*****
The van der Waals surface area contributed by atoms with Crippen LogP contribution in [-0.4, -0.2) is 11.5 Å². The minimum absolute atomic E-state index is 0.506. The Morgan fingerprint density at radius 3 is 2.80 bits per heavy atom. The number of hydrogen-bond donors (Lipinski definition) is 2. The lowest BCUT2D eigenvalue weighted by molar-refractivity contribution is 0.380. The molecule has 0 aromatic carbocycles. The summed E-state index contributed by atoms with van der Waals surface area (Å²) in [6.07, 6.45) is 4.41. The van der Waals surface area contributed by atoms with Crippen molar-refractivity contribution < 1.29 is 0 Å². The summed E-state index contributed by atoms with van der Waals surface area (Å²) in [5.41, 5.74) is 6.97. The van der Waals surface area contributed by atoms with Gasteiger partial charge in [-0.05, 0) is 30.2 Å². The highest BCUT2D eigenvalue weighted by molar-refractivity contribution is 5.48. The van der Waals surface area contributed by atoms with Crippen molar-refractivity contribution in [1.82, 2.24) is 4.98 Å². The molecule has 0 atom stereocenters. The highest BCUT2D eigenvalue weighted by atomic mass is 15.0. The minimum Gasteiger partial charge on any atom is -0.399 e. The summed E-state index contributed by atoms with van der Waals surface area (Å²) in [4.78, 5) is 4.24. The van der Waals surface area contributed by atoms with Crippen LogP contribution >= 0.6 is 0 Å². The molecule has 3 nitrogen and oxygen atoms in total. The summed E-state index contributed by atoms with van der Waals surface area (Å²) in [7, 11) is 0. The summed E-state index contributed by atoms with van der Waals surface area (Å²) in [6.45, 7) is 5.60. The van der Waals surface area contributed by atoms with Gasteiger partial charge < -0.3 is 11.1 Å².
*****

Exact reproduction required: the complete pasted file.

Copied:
The van der Waals surface area contributed by atoms with Crippen LogP contribution in [-0.4, -0.2) is 11.5 Å². The minimum absolute atomic E-state index is 0.506. The Morgan fingerprint density at radius 3 is 2.80 bits per heavy atom. The number of hydrogen-bond donors (Lipinski definition) is 2. The lowest BCUT2D eigenvalue weighted by molar-refractivity contribution is 0.380. The molecule has 0 aromatic carbocycles. The summed E-state index contributed by atoms with van der Waals surface area (Å²) in [6.07, 6.45) is 4.41. The van der Waals surface area contributed by atoms with Crippen molar-refractivity contribution < 1.29 is 0 Å². The summed E-state index contributed by atoms with van der Waals surface area (Å²) in [5.41, 5.74) is 6.97. The van der Waals surface area contributed by atoms with Gasteiger partial charge in [-0.05, 0) is 30.2 Å². The highest BCUT2D eigenvalue weighted by molar-refractivity contribution is 5.48. The van der Waals surface area contributed by atoms with Crippen molar-refractivity contribution in [1.82, 2.24) is 4.98 Å². The molecule has 0 atom stereocenters. The highest BCUT2D eigenvalue weighted by atomic mass is 15.0. The minimum Gasteiger partial charge on any atom is -0.399 e. The summed E-state index contributed by atoms with van der Waals surface area (Å²) in [4.78, 5) is 4.24. The van der Waals surface area contributed by atoms with Crippen LogP contribution >= 0.6 is 0 Å². The molecule has 3 nitrogen and oxygen atoms in total. The summed E-state index contributed by atoms with van der Waals surface area (Å²) in [7, 11) is 0. The summed E-state index contributed by atoms with van der Waals surface area (Å²) in [6.45, 7) is 5.60. The van der Waals surface area contributed by atoms with Gasteiger partial charge < -0.3 is 11.1 Å².